The next morning Val and Hannah went to church so we had a pretty quiet morning. In the afternoon we headed to Chinatown. A temple had a huge display of fresh food offerings left there for the ghosts / spirits. I could not believe my eyes that all this food (about 50 tables full) was left there to rot while there are so many hungry people around the world, but no level of indignation would make them change their beliefs, so I had to let it go. We visited a Chinese and an Indian temple. The former was not opened for general public, but Val and me did go into the latter and observed the ceremonies for a while.
As the sun was starting to get low, we took a double decker bus to Clarke Quay, the bar district of SG. On the bus, we occupied the first seat on the top floor, and pretended we were driving the bus, and road raging at the cars around us. It was hilarious! We sat on the side of the river while the sun set and the lights started to come up. Singapore is pretty during the day because of the parks and green spaces, but during the night you can tell it’s on its element, and it is just gorgeous. All the bridges and skyline come to life!
We continued to walk along the river, passing restaurants offering sea food that you could pick straight out of water tanks while they were still alive. We wanted to see the Trees of Life show at Gardens by the Bay. The performance is a light show on man made trees that are about four storeys high, and are starting to get covered by climbing plants/vines. We had to take the LRT because we were a bit late for it, but we arrived with enough time to find a spot to lay down and watch the magic happen. It turned out that they had a special show on in commemoration of SG 50s anniversary, so most songs were cheesy pop songs telling us how marvellous Singapore was. It was so amusing it was hysterical, but Tim and me tried to behave so that we didn’t get a fine… The lights dance was really cool regardless. Val and Hannah left us to it while they went to get some kebabs, that were very yummy.
Next on the list was a show in front of Marina Bay Sands (that funny building that seems to have a boat at the top) that was projected on dancing water. We hurried to get there in time, but only caught the last half of it. I had never seen such a thing, so it was quite awesome. We had to cut through the hotel to get there, and to our surprise, we discovered the hotel had a shopping mall inside it, that was so luxurious it had a fake river running through it and even an ice skate rink. Our last objective for the night was to check the huge merlion that stands at the water front, and we had to go through a crazy bridge to get to him. Val and Hannah told us that if you ever want to find a job in SG, you should refrain from visiting this statue or you will be cursed with the tourist jinx and will never accomplish your objective. So beware!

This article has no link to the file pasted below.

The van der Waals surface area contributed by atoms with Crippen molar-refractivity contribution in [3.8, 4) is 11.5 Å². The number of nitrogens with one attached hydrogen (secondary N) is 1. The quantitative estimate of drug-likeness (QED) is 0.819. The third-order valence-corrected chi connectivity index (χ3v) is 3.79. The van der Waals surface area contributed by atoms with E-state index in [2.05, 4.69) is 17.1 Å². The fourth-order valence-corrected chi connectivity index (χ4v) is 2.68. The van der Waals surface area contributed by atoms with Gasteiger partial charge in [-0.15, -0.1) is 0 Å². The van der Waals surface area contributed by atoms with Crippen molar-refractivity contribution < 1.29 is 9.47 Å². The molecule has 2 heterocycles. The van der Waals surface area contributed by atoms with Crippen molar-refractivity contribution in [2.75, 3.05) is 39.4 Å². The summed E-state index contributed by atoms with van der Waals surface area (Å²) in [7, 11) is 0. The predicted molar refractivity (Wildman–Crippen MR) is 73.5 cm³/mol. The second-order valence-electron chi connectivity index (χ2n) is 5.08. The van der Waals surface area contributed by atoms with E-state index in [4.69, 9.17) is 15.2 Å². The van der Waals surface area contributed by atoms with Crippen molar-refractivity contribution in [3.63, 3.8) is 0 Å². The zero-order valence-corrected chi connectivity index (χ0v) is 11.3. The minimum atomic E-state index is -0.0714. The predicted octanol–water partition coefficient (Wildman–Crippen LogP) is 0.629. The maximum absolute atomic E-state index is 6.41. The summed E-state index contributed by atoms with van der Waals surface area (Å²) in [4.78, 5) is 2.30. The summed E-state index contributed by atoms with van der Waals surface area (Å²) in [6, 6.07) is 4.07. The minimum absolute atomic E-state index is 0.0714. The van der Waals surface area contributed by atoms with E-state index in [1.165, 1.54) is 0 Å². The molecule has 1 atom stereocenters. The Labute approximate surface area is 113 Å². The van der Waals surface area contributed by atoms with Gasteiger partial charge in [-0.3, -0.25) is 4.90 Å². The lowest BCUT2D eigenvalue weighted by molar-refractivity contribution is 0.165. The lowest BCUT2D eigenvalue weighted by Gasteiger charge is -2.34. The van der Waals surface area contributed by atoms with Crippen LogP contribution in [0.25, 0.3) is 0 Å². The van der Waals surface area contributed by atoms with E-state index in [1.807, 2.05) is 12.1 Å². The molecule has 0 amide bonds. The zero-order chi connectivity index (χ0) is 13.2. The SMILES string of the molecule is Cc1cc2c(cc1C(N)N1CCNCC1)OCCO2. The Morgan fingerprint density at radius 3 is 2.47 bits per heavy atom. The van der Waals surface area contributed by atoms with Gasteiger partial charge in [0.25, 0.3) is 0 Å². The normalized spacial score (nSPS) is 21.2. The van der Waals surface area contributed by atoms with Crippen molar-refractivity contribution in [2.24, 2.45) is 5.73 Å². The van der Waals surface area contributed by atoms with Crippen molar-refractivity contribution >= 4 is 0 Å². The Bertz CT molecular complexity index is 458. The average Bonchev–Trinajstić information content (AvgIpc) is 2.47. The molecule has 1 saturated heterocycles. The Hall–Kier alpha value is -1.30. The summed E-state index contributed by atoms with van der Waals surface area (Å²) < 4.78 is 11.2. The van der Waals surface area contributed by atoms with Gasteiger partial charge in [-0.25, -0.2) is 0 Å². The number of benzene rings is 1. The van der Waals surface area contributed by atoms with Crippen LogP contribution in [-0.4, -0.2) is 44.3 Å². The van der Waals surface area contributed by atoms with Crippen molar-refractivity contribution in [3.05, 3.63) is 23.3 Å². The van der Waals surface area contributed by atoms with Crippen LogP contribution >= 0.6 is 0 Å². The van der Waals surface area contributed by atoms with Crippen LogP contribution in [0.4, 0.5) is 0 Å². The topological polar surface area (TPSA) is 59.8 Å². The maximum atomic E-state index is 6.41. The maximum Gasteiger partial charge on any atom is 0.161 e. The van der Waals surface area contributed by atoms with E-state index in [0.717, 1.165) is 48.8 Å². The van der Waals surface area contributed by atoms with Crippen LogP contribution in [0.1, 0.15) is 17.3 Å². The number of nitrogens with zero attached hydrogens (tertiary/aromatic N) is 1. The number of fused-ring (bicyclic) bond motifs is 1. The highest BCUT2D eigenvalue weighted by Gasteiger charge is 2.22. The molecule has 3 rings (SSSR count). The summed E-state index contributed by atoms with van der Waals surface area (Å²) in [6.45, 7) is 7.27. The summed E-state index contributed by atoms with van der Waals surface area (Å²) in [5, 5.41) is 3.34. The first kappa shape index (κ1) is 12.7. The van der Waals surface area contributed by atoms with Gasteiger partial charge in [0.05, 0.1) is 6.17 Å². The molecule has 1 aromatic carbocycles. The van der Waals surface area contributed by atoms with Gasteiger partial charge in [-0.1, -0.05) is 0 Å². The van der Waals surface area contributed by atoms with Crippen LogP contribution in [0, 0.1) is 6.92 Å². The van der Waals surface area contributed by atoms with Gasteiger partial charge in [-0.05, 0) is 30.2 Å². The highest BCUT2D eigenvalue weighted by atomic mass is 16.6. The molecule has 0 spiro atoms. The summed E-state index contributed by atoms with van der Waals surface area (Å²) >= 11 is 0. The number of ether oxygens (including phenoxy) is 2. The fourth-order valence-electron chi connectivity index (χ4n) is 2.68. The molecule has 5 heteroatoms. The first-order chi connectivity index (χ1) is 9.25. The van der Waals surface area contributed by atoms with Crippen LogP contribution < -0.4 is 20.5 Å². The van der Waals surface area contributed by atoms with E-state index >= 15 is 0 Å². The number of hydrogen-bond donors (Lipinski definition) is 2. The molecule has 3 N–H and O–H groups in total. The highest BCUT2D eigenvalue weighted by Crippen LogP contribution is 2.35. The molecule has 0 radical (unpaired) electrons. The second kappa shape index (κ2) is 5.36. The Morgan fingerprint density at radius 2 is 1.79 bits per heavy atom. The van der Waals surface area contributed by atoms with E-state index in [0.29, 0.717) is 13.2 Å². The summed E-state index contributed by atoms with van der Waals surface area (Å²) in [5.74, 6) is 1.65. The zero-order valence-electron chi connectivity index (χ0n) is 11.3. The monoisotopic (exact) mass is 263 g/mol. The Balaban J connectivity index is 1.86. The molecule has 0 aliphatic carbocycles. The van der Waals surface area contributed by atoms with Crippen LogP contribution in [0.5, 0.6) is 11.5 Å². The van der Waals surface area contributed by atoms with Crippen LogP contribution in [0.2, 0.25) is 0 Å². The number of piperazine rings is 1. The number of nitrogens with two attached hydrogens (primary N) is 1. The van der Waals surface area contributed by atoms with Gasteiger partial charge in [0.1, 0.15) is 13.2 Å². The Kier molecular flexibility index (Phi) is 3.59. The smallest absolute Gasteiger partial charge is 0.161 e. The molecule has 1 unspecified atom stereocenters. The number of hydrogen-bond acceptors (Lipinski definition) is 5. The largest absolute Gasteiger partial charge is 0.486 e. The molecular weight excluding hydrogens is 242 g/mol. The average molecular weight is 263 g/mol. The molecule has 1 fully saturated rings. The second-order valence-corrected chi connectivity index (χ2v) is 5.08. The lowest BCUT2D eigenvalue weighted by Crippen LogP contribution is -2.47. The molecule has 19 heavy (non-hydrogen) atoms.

Monday was a work day for our lovely hosts, so we were left on our own. One of the flatmates worked during weekends as a bartender and got Monday off, so he was at home as well. Without us asking he made lunch for us, which was super sweet. We borrowed V+H bikes and drove through some park connectors towards a natural reserve. The parks were big and sparkling clean (as the rest of the city) and some of the children playgrounds looked almost like art installations. We enjoyed it thoroughly. The reserve and lake were cute, but there was not really a path for bicycles, so after a few failed attempts were we encountered steps, we turned around and returned the way we had come.
We bought supplies for dinner, and started making sweet potato pasta, a salad, and milanesas (aka schnitzel). It took us hours, but the result was a lot of food that everyone seemed to have enjoyed heaps. After dinner, the vodka came out. Mr bartender showed some of his skills and prepared multiple rounds of shots. Neither me nor Tim had drunk seriously in 4 months, so we were getting tipsy and silly after the third shot. And we were not the only ones… All in all, Singapore surprised us and we had a super wonderful time. I hope we get to come back with more $$ to enjoy some of the paid activities it has to offer…